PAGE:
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Stable oligomeric clusters of gold nanoparticles: preparation, size distribution, derivatization, and physical and biological properties.

Smithies O, Lawrence M, Testen A, Horne LP, Wilder J, Altenburg M, Bleasdale B, Maeda N, Koklic T - Langmuir (2014)

Bottom Line: The crude oligocluster preparations have narrow size distributions, and for most purposes do not require fractionation.The oligoclusters do not aggregate after ∼300-fold centrifugal-filter concentration, and at this high concentration are easily derivatized with a variety of thiol-containing reagents.Unlike conventional glutathione-capped nanoparticles of comparable gold content, large oligoclusters derivatized with glutathione do not aggregate at high concentrations in phosphate-buffered saline (PBS) or in the circulation when injected into mice.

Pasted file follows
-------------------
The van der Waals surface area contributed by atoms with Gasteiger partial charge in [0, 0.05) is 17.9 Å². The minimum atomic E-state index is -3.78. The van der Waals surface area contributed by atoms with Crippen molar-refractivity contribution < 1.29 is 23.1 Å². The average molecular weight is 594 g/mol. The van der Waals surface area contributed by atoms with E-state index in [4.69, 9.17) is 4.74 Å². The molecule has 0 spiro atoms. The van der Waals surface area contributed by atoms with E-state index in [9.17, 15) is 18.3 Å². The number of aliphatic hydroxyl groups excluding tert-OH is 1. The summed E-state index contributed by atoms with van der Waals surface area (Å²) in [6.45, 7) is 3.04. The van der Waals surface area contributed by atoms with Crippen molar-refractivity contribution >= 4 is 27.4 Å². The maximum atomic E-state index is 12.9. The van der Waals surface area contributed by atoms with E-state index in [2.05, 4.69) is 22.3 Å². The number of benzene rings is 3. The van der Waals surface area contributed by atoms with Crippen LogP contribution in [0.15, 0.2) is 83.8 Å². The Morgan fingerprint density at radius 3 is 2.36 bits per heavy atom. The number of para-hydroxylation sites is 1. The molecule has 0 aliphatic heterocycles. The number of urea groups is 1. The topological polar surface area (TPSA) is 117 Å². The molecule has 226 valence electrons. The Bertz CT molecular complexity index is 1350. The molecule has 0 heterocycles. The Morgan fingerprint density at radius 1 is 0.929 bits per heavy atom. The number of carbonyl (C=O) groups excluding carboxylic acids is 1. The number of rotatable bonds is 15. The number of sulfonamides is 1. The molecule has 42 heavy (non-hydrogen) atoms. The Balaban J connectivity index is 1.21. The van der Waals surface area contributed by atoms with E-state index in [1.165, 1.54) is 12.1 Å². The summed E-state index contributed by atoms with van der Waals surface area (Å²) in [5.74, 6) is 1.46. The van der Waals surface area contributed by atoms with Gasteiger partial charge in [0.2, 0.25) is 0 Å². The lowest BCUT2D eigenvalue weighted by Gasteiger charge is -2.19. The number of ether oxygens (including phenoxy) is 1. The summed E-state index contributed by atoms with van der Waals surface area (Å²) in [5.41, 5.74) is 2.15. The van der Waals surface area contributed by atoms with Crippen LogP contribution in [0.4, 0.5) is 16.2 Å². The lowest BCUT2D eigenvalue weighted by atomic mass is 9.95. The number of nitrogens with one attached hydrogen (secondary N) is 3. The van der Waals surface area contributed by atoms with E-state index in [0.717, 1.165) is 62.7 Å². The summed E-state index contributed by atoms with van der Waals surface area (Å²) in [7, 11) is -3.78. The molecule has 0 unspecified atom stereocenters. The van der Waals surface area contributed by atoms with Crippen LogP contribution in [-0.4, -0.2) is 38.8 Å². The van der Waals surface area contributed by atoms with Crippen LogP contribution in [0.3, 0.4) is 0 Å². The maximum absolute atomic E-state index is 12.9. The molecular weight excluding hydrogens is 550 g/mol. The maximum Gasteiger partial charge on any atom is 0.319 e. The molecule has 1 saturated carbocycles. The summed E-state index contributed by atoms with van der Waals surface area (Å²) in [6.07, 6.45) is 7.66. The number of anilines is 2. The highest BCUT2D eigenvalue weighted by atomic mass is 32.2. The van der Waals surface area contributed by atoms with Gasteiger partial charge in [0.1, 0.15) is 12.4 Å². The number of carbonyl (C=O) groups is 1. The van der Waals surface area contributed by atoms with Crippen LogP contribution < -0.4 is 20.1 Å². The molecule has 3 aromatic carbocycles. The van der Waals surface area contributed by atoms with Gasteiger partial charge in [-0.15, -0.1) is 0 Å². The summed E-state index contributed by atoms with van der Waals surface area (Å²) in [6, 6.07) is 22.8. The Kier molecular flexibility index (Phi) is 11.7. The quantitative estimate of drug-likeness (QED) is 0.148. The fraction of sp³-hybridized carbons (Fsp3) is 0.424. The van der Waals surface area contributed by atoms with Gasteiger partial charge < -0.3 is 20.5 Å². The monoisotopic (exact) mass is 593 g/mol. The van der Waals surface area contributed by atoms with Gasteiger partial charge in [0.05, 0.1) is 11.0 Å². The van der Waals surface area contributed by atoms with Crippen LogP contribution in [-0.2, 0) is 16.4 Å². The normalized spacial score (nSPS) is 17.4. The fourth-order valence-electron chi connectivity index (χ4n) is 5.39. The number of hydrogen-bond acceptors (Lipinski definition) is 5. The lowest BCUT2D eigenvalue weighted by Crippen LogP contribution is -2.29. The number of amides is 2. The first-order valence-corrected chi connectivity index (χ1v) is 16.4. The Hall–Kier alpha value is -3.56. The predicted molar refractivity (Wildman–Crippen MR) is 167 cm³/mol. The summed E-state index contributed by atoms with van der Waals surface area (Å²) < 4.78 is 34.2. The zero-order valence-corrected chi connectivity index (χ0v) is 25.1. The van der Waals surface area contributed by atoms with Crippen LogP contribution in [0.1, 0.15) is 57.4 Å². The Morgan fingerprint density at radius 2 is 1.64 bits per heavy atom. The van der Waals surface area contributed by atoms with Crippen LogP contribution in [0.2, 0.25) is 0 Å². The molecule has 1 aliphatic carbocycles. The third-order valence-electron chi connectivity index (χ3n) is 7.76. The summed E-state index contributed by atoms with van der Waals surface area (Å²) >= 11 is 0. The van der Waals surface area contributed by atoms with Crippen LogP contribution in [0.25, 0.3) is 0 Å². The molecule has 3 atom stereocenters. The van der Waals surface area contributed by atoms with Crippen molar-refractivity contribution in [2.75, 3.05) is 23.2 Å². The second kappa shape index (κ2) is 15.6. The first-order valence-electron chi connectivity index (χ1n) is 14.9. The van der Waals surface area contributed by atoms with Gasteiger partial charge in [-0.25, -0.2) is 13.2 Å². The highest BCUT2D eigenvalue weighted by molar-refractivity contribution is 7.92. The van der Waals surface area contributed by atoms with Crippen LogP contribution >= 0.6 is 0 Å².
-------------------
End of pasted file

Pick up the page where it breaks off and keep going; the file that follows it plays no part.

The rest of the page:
View Article: PubMed Central - PubMed

Affiliation: Department of Pathology and Laboratory Medicine, and ‡Department of Chemistry, University of North Carolina at Chapel Hill , Chapel Hill, North Carolina 27599, United States.

ABSTRACT